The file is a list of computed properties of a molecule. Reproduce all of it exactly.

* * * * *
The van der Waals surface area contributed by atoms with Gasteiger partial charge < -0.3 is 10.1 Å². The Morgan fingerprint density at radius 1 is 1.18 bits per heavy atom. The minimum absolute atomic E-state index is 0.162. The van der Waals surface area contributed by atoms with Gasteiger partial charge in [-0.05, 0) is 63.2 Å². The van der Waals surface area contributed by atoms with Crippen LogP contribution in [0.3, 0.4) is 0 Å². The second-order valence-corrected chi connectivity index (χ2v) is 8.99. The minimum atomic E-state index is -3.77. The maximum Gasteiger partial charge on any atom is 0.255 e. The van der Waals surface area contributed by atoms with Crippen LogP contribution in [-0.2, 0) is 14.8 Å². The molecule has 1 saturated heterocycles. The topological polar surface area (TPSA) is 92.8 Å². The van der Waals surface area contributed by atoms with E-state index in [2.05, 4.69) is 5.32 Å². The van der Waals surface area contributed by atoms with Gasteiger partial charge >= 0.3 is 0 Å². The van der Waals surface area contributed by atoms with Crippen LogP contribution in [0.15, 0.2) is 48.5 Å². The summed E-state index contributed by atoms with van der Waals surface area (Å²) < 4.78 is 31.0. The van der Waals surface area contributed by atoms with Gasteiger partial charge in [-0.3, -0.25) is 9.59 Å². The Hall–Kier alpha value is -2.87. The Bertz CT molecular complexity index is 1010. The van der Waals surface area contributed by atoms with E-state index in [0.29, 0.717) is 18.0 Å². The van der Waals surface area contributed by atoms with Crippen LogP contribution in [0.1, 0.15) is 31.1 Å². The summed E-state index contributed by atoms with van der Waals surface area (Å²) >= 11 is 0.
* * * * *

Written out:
The van der Waals surface area contributed by atoms with Gasteiger partial charge < -0.3 is 10.1 Å². The Morgan fingerprint density at radius 1 is 1.18 bits per heavy atom. The minimum absolute atomic E-state index is 0.162. The van der Waals surface area contributed by atoms with Gasteiger partial charge in [-0.05, 0) is 63.2 Å². The van der Waals surface area contributed by atoms with Crippen LogP contribution in [0.3, 0.4) is 0 Å². The second-order valence-corrected chi connectivity index (χ2v) is 8.99. The minimum atomic E-state index is -3.77. The maximum Gasteiger partial charge on any atom is 0.255 e. The van der Waals surface area contributed by atoms with Crippen LogP contribution in [-0.2, 0) is 14.8 Å². The molecule has 1 saturated heterocycles. The topological polar surface area (TPSA) is 92.8 Å². The van der Waals surface area contributed by atoms with E-state index in [2.05, 4.69) is 5.32 Å². The van der Waals surface area contributed by atoms with Gasteiger partial charge >= 0.3 is 0 Å². The van der Waals surface area contributed by atoms with Crippen LogP contribution in [0.15, 0.2) is 48.5 Å². The summed E-state index contributed by atoms with van der Waals surface area (Å²) < 4.78 is 31.0. The van der Waals surface area contributed by atoms with Gasteiger partial charge in [-0.3, -0.25) is 9.59 Å². The Hall–Kier alpha value is -2.87. The Bertz CT molecular complexity index is 1010. The van der Waals surface area contributed by atoms with E-state index in [0.29, 0.717) is 18.0 Å². The van der Waals surface area contributed by atoms with Crippen LogP contribution in [0.1, 0.15) is 31.1 Å². The summed E-state index contributed by atoms with van der Waals surface area (Å²) >= 11 is 0.